Matthew Ho, Deaglan J Bartlett, Nicolas Chartier, Carolina Cuesta-Lazaro, Simon Ding, Axel Lapel, Pablo Lemos, Christopher C Lovell, T Lucas Makinen, Chirag Modi, Viraj Pandya, Shivam Pandey, Lucia A Perez, Benjamin Wandelt, Greg L Bryan

Abstract:

This paper presents the Learning the Universe Implicit Likelihood Inference (LtU-ILI) pipeline, a codebase for rapid, user-friendly, and cutting-edge machine learning (ML) inference in astrophysics and cosmology. The pipeline includes software for implementing various neural architectures, training schema, priors, and density estimators in a manner easily adaptable to any research workflow. It includes comprehensive validation metrics to assess posterior estimate coverage, enhancing the reliability of inferred results. Additionally, the pipeline is easily parallelizable, designed for efficient exploration of modeling hyperparameters. To demonstrate its capabilities, we present real applications across a range of astrophysics and cosmology problems, such as: estimating galaxy cluster masses from X-ray photometry; inferring cosmology from matter power spectra and halo point clouds; characterising progenitors in gravitational wave signals; capturing physical dust parameters from galaxy colors and luminosities; and establishing properties of semi-analytic models of galaxy formation. We also include exhaustive benchmarking and comparisons of all implemented methods as well as discussions about the challenges and pitfalls of ML inference in astronomical sciences. All code and examples are made publicly available at https://github.com/maho3/ltu-ili.

Cosmic evolution of black hole spin and galaxy orientations: clues from the NewHorizon and Galactica simulations

Astronomy and Astrophysics EDP Sciences 686 (2024) A233

Authors:

Sebastien Peirani, Yasushi Suto, Ricarda S Beckmann, Marta Volonteri, Yen-Ting Lin, Yohan Dubois, Sukyoung K Yi, Christophe Pichon, Katarina Kraljic, Minjung Park, Julien Devriendt, San Han, Wei-Huai Chen

Abstract:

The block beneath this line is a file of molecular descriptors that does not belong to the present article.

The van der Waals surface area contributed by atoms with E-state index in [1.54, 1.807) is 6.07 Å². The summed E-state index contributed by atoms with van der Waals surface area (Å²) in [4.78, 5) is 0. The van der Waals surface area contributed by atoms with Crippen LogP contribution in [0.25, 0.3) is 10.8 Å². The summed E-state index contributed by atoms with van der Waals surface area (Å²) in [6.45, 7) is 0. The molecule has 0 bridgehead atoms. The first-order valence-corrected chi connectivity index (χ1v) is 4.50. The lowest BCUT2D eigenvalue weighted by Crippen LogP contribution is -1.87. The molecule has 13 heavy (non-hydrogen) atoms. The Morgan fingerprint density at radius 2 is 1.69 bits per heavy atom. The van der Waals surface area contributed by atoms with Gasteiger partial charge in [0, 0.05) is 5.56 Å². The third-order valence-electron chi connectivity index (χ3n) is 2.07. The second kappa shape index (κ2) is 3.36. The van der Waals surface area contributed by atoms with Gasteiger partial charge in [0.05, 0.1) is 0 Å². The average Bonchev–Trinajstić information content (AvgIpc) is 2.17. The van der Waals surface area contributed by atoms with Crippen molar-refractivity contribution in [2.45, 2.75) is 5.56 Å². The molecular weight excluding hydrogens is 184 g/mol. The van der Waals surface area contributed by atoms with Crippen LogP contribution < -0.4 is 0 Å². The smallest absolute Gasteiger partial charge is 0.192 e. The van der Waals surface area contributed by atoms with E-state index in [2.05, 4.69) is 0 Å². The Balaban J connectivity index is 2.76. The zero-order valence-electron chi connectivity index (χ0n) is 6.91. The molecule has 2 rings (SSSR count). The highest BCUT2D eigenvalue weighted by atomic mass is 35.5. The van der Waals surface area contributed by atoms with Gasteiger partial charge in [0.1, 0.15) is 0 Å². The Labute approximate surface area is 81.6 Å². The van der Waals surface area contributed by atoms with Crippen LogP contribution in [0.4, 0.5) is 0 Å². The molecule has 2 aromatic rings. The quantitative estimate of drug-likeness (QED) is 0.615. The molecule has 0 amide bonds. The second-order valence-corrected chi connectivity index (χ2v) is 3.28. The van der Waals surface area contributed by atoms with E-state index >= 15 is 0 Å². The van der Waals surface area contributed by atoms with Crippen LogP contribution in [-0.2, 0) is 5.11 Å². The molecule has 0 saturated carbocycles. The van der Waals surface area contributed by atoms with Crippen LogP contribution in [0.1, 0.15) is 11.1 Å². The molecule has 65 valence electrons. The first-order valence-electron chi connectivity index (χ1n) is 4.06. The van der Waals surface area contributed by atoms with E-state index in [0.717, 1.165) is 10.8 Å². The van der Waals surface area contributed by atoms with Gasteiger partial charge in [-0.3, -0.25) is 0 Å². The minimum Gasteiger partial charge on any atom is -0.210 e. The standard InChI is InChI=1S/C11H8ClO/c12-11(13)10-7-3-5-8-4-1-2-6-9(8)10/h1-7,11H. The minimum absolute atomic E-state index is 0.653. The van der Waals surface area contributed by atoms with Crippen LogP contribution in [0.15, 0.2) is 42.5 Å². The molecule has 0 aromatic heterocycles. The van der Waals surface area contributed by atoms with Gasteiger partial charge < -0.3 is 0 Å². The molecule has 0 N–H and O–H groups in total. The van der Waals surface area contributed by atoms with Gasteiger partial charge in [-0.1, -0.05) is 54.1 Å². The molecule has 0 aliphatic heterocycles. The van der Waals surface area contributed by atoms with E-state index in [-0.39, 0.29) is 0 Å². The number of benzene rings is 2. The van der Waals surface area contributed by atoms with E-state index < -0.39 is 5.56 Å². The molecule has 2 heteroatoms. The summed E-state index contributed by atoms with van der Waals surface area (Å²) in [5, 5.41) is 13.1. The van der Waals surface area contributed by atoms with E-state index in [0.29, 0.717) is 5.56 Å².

Black holes (BHs) are ubiquitous components of the center of most galaxies. In addition to their mass, the BH spin, through its amplitude and orientation, is a key factor in the galaxy formation process, as it controls the radiative efficiency of the accretion disk and relativistic jets. Using the recent cosmological high-resolution zoom-in simulations, NewHorizon and Galactica, in which the evolution of the BH spin is followed on the fly, we have tracked the cosmic history of a hundred BHs with a mass greater than 2×104M⊙. For each of them, we have studied the variations of the three-dimensional angle (Ψ) subtended between the BH spins and the angular momentum vectors of their host galaxies (estimated from the stellar component). The analysis of the individual evolution of the most massive BHs suggests that they are generally passing by three different regimes. First, for a short period after their birth, low-mass BHs (MBH <3×104M⊙) are rapidly spun up by gas accretion and their spin tends to be aligned with their host galaxy spin. Then follows a second phase in which the accretion of gas onto low-mass BHs (MBH ≲105M⊙) is quite chaotic and inefficient, reflecting the complex and disturbed morphologies of forming proto-galaxies at high redshifts. The variations of Ψ are rather erratic during this phase and are mainly driven by the rapid changes of the direction of the galaxy angular momentum. Then, in a third and long phase, BHs are generally well settled in the center of galaxies around which the gas accretion becomes much more coherent (MBH >105 M⊙). In this case, the BH spins tend to be well aligned with the angular momentum of their host galaxy and this configuration is generally stable even though BH merger episodes can temporally induce misalignment. We even find a few cases of BH-galaxy spin anti-alignment that lasts for a long time in which the gas component is counter-rotating with respect to the stellar component. We have also derived the distributions of cos(Ψ) at different redshifts and found that BHs and galaxy spins are generally aligned. Our analysis suggests that the fraction of BH-galaxy pairs with low Ψ values reaches maximum at z∼4-3, and then decreases until z∼1.5 due to the high BH-merger rate. Afterward, it remains almost constant probably due to the fact that BH mergers becomes rare, except for a slight increase at late times. Finally, based on a Monte Carlo method, we also predict statistics for the 2-d projected spin-orbit angles λ. In particular, the distribution of λ traces the alignment tendency well in the three-dimensional analysis. Such predictions provide an interesting background for future observational analyses.